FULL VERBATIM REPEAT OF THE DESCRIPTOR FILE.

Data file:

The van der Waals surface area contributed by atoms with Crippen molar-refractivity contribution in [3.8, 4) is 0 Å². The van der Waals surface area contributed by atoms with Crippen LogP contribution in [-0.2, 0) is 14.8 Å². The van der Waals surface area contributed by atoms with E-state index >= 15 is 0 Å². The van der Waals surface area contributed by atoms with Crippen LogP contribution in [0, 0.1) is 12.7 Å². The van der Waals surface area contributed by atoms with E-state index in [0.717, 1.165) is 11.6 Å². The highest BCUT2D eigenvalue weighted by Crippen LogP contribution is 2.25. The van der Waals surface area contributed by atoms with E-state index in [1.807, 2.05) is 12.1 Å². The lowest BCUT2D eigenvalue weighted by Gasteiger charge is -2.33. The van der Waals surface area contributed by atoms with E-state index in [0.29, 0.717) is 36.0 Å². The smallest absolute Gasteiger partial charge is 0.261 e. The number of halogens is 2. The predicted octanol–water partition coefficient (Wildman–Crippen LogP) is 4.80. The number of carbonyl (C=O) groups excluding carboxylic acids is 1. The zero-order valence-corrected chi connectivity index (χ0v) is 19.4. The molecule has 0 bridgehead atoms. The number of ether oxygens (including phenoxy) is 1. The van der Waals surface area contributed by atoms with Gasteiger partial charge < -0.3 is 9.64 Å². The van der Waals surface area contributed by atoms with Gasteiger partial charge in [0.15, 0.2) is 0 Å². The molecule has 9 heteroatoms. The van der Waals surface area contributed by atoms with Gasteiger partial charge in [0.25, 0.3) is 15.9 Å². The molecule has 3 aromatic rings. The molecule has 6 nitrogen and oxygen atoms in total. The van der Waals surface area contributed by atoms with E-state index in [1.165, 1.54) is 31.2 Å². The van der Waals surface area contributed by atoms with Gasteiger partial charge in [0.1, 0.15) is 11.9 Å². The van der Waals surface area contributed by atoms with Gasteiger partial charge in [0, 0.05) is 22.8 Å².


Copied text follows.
The van der Waals surface area contributed by atoms with Crippen molar-refractivity contribution in [3.8, 4) is 0 Å². The van der Waals surface area contributed by atoms with Crippen LogP contribution in [-0.2, 0) is 14.8 Å². The van der Waals surface area contributed by atoms with E-state index >= 15 is 0 Å². The van der Waals surface area contributed by atoms with Crippen LogP contribution in [0, 0.1) is 12.7 Å². The van der Waals surface area contributed by atoms with E-state index in [0.717, 1.165) is 11.6 Å². The highest BCUT2D eigenvalue weighted by Crippen LogP contribution is 2.25. The van der Waals surface area contributed by atoms with E-state index in [1.807, 2.05) is 12.1 Å². The lowest BCUT2D eigenvalue weighted by Gasteiger charge is -2.33. The van der Waals surface area contributed by atoms with E-state index in [0.29, 0.717) is 36.0 Å². The smallest absolute Gasteiger partial charge is 0.261 e. The number of halogens is 2. The predicted octanol–water partition coefficient (Wildman–Crippen LogP) is 4.80. The number of carbonyl (C=O) groups excluding carboxylic acids is 1. The zero-order valence-corrected chi connectivity index (χ0v) is 19.4. The molecule has 0 bridgehead atoms. The number of ether oxygens (including phenoxy) is 1. The van der Waals surface area contributed by atoms with Gasteiger partial charge < -0.3 is 9.64 Å². The van der Waals surface area contributed by atoms with Gasteiger partial charge in [0.15, 0.2) is 0 Å². The molecule has 9 heteroatoms. The van der Waals surface area contributed by atoms with Gasteiger partial charge in [0.25, 0.3) is 15.9 Å². The molecule has 3 aromatic rings. The molecule has 6 nitrogen and oxygen atoms in total. The van der Waals surface area contributed by atoms with E-state index in [1.165, 1.54) is 31.2 Å². The van der Waals surface area contributed by atoms with Gasteiger partial charge in [0.1, 0.15) is 11.9 Å². The van der Waals surface area contributed by atoms with Gasteiger partial charge in [0, 0.05) is 22.8 Å².